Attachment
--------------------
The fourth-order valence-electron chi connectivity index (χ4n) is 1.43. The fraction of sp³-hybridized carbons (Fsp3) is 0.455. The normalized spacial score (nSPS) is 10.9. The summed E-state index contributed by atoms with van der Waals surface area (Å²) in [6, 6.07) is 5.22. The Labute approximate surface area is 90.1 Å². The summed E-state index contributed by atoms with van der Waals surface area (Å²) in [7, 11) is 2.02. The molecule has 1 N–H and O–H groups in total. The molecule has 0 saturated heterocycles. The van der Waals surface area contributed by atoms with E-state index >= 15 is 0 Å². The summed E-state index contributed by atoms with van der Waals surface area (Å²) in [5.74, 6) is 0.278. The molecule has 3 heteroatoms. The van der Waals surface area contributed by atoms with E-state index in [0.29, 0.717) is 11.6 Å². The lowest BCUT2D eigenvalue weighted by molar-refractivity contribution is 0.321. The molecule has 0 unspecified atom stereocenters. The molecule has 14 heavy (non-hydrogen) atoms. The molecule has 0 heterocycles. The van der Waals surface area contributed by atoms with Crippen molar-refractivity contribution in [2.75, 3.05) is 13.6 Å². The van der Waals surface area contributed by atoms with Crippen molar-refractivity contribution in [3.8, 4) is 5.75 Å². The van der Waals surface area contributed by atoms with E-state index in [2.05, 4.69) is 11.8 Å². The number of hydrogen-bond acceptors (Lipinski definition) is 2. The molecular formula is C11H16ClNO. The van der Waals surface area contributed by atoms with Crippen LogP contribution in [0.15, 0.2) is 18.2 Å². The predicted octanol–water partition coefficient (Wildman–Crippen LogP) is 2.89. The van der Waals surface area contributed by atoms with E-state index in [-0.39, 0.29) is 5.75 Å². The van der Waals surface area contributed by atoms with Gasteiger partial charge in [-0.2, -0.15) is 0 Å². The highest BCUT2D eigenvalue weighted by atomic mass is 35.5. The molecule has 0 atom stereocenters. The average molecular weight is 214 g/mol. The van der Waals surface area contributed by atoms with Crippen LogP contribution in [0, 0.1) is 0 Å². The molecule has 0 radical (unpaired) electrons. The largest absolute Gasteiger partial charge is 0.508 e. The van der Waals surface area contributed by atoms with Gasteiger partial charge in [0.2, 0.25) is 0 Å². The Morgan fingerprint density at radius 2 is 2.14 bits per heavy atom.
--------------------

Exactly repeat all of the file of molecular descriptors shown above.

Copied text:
The fourth-order valence-electron chi connectivity index (χ4n) is 1.43. The fraction of sp³-hybridized carbons (Fsp3) is 0.455. The normalized spacial score (nSPS) is 10.9. The summed E-state index contributed by atoms with van der Waals surface area (Å²) in [6, 6.07) is 5.22. The Labute approximate surface area is 90.1 Å². The summed E-state index contributed by atoms with van der Waals surface area (Å²) in [7, 11) is 2.02. The molecule has 1 N–H and O–H groups in total. The molecule has 0 saturated heterocycles. The van der Waals surface area contributed by atoms with E-state index >= 15 is 0 Å². The summed E-state index contributed by atoms with van der Waals surface area (Å²) in [5.74, 6) is 0.278. The molecule has 3 heteroatoms. The van der Waals surface area contributed by atoms with E-state index in [0.29, 0.717) is 11.6 Å². The lowest BCUT2D eigenvalue weighted by molar-refractivity contribution is 0.321. The molecule has 0 unspecified atom stereocenters. The molecule has 14 heavy (non-hydrogen) atoms. The molecule has 0 heterocycles. The van der Waals surface area contributed by atoms with Crippen molar-refractivity contribution in [2.75, 3.05) is 13.6 Å². The van der Waals surface area contributed by atoms with Crippen molar-refractivity contribution in [3.8, 4) is 5.75 Å². The van der Waals surface area contributed by atoms with E-state index in [2.05, 4.69) is 11.8 Å². The number of hydrogen-bond acceptors (Lipinski definition) is 2. The molecular formula is C11H16ClNO. The van der Waals surface area contributed by atoms with Crippen LogP contribution in [0.15, 0.2) is 18.2 Å². The predicted octanol–water partition coefficient (Wildman–Crippen LogP) is 2.89. The van der Waals surface area contributed by atoms with E-state index in [-0.39, 0.29) is 5.75 Å². The van der Waals surface area contributed by atoms with Gasteiger partial charge in [-0.2, -0.15) is 0 Å². The highest BCUT2D eigenvalue weighted by atomic mass is 35.5. The molecule has 0 atom stereocenters. The average molecular weight is 214 g/mol. The van der Waals surface area contributed by atoms with Crippen LogP contribution in [0, 0.1) is 0 Å². The molecule has 0 radical (unpaired) electrons. The largest absolute Gasteiger partial charge is 0.508 e. The van der Waals surface area contributed by atoms with Gasteiger partial charge in [0.2, 0.25) is 0 Å². The Morgan fingerprint density at radius 2 is 2.14 bits per heavy atom.